The Ohio River has been higher than average since February, and the Metropolitan Sewer District is starting to pay the price for holding the water back.
But Executive Director Bud Schardein says the prevention of flooding has been worth the extra labor and energy costs. “It’s all been what I consider a success,” he says “but it comes at a price, we don’t have energy or fuel costs calculated yet, it’s too soon for that, but we’re running an approximate total on personnel hours and we can dedicate probably 300,000 or 350,000 over regular hours.”
Schardein says the cost could have been much higher had some of the pumps failed. While not necessarily a regularly used utility, he says the flood protection system’s dependability is extremely important.
Louisville Metro Government officials are still tallying the cost of damage and cleanup from severe flooding in recent weeks.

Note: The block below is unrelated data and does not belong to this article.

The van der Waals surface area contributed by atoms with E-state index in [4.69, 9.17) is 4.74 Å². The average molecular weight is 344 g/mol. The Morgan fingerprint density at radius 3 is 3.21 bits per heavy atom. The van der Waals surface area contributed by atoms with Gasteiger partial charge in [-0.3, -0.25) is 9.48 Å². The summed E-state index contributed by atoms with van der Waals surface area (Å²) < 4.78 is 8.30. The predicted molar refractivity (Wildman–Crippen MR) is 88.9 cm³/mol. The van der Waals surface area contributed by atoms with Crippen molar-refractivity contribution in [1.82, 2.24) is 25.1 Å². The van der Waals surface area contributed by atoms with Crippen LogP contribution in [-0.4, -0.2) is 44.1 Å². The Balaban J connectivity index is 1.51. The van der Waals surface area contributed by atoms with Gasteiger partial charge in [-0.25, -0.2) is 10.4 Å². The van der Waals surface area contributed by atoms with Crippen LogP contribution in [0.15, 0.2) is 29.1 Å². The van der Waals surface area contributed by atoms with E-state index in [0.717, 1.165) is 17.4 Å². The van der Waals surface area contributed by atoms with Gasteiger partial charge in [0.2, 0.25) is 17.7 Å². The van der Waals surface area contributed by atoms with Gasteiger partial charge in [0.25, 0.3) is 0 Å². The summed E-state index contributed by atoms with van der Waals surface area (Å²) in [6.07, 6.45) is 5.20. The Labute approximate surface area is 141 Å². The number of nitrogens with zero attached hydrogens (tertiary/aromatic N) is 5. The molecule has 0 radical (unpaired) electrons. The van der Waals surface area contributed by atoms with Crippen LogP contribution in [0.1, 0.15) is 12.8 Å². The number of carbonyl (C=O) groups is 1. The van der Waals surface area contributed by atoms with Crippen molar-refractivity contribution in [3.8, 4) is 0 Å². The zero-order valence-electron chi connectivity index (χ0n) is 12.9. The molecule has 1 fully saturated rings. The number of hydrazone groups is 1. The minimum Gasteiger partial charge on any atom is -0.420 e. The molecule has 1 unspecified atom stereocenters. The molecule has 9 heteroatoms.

The Metropolitan Sewer District has not yet calculated the extra energy costs of running flood pumping stations, but the agency has logged around $300,000 in overtime hours for workers who kept the system running. The river has been above normal pool since February and the pumping stations have kept damage to a minimum.
If the city can claim $2.4 million or more in damages, Metro Government can request federal assistance. As of last week, $600,000 had been spent to keep flood pumps running and officials estimated an additional $100,000 would be necessary to repair and clean streets.
Emergency Management Director Doug Hamilton gave agencies until Monday to report any damages, but the deadline was apparently lifted and the review continues. City officials declined to say whether a new deadline has been set. The Ohio River is expected to rise slightly this week due to additional rainfall.